VR play fails to meet expectations
Instead of headsets, the audience was invited inside a 360-degree wraparound screen, which was used as the stage for the three actors who appear in the play. The panoramic projection system impressed the audience, who came in thinking they would experience the latest technology. However, the images projected onto the screen were mere 2-D images that did not interact with the audience or pop out like holograms. Simply put, it was nothing more than a performance using a wraparound screen as its most significant prop - something that is definitely not worth the 40,000 won ticket.
Indeed, there are some companies that have jumped into developing technology that allows people to experience virtual reality without headsets so that people can enjoy the experience together. It too uses a similar 360-degree projection system, like “Competition” did, but has more to it than just projected 2-D images.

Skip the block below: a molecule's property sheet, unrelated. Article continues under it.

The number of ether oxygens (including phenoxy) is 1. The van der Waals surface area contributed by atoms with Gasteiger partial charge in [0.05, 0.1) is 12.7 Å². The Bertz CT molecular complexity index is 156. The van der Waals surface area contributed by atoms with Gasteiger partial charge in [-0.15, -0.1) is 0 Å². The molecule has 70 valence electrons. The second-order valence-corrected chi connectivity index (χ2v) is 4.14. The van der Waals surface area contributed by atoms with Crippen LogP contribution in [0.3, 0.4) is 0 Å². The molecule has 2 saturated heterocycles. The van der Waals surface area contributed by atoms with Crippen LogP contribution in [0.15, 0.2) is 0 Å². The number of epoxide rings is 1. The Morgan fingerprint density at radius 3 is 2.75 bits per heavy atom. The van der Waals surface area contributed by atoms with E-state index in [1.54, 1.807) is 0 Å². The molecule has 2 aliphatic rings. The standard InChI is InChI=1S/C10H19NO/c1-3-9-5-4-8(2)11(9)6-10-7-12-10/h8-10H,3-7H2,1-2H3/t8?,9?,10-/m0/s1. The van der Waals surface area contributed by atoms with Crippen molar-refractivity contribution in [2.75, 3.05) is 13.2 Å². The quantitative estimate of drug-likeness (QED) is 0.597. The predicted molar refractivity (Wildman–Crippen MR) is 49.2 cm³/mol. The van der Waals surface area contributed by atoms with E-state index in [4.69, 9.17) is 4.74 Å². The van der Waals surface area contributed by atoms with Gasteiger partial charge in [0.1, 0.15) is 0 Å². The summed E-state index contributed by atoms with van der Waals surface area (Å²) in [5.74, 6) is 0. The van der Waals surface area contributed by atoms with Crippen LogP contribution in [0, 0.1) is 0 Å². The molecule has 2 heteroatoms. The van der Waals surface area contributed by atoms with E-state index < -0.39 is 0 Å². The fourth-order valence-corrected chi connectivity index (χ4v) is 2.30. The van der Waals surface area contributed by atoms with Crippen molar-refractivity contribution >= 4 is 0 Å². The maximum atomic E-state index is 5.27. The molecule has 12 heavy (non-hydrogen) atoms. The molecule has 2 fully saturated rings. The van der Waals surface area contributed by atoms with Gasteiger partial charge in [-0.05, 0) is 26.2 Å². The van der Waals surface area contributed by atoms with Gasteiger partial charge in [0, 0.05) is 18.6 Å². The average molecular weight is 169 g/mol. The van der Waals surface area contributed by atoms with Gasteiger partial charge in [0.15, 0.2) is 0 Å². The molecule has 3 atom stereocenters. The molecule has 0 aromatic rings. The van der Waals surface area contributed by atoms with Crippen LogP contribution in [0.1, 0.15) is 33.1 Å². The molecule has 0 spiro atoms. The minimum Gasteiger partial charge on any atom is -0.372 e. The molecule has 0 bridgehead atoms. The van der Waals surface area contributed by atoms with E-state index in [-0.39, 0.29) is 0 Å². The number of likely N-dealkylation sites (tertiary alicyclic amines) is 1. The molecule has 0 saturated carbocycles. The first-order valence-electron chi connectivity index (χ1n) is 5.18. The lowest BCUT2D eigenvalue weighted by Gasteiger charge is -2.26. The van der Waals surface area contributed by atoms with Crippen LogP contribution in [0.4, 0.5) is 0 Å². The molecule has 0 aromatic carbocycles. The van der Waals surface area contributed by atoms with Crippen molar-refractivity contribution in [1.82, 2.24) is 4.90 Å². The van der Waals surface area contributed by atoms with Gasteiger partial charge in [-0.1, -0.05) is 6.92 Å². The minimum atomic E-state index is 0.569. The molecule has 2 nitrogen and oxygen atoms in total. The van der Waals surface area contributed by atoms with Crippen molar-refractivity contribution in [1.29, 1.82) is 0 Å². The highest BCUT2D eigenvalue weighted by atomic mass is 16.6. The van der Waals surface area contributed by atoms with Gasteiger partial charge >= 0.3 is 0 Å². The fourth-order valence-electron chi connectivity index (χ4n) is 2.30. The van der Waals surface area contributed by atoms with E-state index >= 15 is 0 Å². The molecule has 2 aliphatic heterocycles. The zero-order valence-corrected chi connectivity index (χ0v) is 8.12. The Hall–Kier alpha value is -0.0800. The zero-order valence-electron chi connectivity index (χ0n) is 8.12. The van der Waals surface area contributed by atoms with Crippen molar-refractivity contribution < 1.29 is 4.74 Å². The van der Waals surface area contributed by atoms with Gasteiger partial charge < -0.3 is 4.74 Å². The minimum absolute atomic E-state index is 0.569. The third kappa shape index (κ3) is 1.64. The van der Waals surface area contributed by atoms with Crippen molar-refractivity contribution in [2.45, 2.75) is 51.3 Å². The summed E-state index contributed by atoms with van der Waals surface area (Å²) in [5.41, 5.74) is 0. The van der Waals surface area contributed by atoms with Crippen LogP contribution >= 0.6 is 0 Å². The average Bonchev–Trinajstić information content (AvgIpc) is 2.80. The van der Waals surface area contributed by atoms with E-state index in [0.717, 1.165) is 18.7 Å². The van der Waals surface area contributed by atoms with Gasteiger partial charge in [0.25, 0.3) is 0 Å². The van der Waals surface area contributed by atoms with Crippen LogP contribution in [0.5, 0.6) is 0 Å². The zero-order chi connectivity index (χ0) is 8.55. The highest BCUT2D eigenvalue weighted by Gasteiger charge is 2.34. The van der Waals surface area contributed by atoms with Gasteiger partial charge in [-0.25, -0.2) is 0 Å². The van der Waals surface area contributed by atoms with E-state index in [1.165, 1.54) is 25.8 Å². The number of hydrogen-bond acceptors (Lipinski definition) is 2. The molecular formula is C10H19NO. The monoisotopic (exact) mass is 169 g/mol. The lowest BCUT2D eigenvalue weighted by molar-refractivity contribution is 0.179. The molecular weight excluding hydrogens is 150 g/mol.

Why call it “Korea’s first VR performance”?
Director Choi Jong-chan said, “Being inside the wraparound screen and being a part of the performance, I believe, is the virtual reality, whether it is with a headset or without,” adding that the term VR is something more comprehensive than how it is commonly used today.
“We also agonized over whether to use the term for the performance or not, but decided to use it in the end because we believe this is a unique performance that still maintains the important features of a play, such as the emotions of the actors, while converging it with technology.”
BY YIM SEUNG-HYE [firstname.lastname@example.org]